There is a great deal to admire about Ridker’s first book. He is a sure comic talent, witty and engaged, and alive to the legion of competing and irreconcilable roles from which the individual today must self-consciously choose.
The somewhat dysfunctional Alter family is tenderly dissected in this debut from the 25-year-old American novelist Ridker, who reunites failed college professor Arthur with his do-gooding daughter and reclusive gay son a couple of years after the death of their mother — a successful psychotherapist, who left all her cash to the kids and not her unfaithful husband. Finally the survivors are reconciled, in this smart novel with an impressive balance between satire and heart.
This is a whip-smart, wickedly funny and psychologically acute novel about the cost of doing good. It manages to satirise its characters’ folly and egotism, while keeping us wholly on their side.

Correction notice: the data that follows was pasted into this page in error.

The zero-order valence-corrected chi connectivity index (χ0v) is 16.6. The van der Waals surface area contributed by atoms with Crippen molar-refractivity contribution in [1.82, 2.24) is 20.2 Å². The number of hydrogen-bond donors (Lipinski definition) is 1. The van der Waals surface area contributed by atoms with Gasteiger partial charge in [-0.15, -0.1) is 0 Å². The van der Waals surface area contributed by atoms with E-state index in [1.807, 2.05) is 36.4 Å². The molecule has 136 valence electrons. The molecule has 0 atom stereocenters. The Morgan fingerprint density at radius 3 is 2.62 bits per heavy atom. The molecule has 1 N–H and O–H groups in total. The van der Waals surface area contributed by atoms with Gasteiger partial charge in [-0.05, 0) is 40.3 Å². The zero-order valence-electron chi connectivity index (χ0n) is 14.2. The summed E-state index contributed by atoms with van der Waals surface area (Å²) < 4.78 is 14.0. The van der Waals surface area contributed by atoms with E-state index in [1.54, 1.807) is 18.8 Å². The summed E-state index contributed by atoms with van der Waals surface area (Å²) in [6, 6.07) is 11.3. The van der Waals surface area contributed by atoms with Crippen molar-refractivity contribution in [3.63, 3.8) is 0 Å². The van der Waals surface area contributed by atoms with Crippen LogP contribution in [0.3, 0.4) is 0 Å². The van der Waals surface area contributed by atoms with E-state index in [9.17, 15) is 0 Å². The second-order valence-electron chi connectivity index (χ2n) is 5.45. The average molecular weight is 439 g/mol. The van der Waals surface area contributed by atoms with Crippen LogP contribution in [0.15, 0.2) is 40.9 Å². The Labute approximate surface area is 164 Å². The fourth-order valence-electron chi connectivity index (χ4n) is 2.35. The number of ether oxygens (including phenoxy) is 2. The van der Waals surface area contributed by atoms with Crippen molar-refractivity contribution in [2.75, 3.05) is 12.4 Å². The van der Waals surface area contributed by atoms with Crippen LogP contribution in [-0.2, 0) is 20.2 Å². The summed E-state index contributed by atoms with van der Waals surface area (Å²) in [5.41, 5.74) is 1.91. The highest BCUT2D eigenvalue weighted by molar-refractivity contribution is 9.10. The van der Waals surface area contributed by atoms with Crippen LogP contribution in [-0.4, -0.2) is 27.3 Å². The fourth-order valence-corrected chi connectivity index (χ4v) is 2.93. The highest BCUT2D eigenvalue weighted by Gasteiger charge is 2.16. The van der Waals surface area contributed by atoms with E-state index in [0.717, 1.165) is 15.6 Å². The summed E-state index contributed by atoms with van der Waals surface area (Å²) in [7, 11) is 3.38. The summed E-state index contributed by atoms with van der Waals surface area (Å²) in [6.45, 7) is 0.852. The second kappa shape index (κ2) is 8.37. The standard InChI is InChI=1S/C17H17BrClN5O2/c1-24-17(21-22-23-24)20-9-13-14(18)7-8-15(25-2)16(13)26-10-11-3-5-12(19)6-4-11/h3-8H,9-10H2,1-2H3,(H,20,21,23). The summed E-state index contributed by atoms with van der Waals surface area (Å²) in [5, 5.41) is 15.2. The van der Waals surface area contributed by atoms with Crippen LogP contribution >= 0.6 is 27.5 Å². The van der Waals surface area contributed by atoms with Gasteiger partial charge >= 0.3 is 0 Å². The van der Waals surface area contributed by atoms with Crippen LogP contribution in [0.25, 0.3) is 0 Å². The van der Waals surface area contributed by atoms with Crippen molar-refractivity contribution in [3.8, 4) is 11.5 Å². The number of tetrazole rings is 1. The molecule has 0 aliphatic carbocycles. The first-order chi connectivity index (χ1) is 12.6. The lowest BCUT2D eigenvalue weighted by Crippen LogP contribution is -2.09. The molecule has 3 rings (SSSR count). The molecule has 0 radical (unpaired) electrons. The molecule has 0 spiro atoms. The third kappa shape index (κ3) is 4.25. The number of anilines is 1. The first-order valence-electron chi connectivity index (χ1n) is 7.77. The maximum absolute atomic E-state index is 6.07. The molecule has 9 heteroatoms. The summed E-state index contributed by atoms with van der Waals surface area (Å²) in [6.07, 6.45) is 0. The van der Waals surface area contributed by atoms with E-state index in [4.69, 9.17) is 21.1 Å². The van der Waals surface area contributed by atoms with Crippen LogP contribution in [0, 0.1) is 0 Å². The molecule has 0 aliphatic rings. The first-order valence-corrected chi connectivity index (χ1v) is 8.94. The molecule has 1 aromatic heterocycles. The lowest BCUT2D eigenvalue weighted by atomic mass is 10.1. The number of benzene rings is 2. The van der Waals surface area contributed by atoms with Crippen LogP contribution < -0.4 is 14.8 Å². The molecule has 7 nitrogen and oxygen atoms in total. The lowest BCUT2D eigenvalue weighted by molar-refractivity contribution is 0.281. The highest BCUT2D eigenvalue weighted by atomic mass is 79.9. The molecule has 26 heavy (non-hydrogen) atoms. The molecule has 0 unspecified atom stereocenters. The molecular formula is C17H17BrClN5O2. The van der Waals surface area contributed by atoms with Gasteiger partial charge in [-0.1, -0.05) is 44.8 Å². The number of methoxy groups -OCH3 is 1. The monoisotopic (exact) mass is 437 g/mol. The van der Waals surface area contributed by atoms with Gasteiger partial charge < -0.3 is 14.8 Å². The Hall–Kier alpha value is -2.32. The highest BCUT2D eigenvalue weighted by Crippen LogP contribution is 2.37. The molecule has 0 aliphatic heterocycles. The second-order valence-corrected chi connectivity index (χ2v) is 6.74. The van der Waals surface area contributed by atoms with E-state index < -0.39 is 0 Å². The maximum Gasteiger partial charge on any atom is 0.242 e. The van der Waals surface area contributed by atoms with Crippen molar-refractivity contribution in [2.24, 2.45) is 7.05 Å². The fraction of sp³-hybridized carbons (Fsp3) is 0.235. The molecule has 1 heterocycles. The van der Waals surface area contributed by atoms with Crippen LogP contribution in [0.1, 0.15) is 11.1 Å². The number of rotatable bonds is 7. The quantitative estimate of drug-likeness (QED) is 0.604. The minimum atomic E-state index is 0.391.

The finale — a car crash of a family reunion — hits the sweet spot between hilarity and pathos with particularly excruciating precision, but there’s something to impress on every page.
Reading Andrew Ridker’s debut novel, you soon realise you’re in the presence of a new talent. In The Altruists he has conjured up the sort of dysfunctional family situation ideal for bitter humour. Arthur Alter and his two grown-up children, Ethan and Maggie, are superbly counterbalanced to bring out one another’s vanities and insensitivities. Ridker gets much laughter out of their quarrels, but it’s tinged with distaste that they can be so horrid to one another.